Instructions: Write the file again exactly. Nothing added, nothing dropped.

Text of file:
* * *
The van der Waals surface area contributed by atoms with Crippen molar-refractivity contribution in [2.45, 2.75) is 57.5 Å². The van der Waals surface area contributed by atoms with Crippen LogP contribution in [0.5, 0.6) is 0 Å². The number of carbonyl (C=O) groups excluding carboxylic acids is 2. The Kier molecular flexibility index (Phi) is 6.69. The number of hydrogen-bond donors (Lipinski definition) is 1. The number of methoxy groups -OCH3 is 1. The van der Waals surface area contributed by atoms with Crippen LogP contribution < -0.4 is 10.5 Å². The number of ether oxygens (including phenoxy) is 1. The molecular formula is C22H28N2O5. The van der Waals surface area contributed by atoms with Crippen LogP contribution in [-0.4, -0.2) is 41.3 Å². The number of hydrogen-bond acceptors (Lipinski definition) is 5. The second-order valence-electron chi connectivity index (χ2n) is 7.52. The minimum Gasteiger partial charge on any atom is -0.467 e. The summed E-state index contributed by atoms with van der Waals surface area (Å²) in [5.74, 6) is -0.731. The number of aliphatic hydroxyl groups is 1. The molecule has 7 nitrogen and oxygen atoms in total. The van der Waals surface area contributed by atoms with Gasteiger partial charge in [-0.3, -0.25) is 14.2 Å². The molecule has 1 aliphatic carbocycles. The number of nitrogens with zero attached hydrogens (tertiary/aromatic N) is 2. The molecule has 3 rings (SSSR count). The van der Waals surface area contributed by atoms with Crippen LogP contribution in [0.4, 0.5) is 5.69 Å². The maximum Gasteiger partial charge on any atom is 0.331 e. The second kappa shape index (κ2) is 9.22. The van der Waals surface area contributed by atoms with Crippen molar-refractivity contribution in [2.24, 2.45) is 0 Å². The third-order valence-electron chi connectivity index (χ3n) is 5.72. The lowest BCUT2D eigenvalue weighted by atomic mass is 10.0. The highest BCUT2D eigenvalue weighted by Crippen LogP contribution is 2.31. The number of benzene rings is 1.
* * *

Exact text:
The van der Waals surface area contributed by atoms with Crippen molar-refractivity contribution in [2.45, 2.75) is 57.5 Å². The van der Waals surface area contributed by atoms with Crippen LogP contribution in [0.5, 0.6) is 0 Å². The number of carbonyl (C=O) groups excluding carboxylic acids is 2. The Kier molecular flexibility index (Phi) is 6.69. The number of hydrogen-bond donors (Lipinski definition) is 1. The number of methoxy groups -OCH3 is 1. The van der Waals surface area contributed by atoms with Crippen LogP contribution < -0.4 is 10.5 Å². The number of ether oxygens (including phenoxy) is 1. The molecular formula is C22H28N2O5. The van der Waals surface area contributed by atoms with Crippen LogP contribution in [-0.4, -0.2) is 41.3 Å². The number of hydrogen-bond acceptors (Lipinski definition) is 5. The second-order valence-electron chi connectivity index (χ2n) is 7.52. The minimum Gasteiger partial charge on any atom is -0.467 e. The summed E-state index contributed by atoms with van der Waals surface area (Å²) in [5.74, 6) is -0.731. The number of aliphatic hydroxyl groups is 1. The molecule has 7 nitrogen and oxygen atoms in total. The van der Waals surface area contributed by atoms with Gasteiger partial charge in [-0.3, -0.25) is 14.2 Å². The molecule has 1 aliphatic carbocycles. The number of nitrogens with zero attached hydrogens (tertiary/aromatic N) is 2. The molecule has 3 rings (SSSR count). The van der Waals surface area contributed by atoms with Crippen LogP contribution in [0.4, 0.5) is 5.69 Å². The maximum Gasteiger partial charge on any atom is 0.331 e. The second kappa shape index (κ2) is 9.22. The van der Waals surface area contributed by atoms with Crippen molar-refractivity contribution in [2.24, 2.45) is 0 Å². The third-order valence-electron chi connectivity index (χ3n) is 5.72. The lowest BCUT2D eigenvalue weighted by atomic mass is 10.0. The highest BCUT2D eigenvalue weighted by Crippen LogP contribution is 2.31. The number of benzene rings is 1.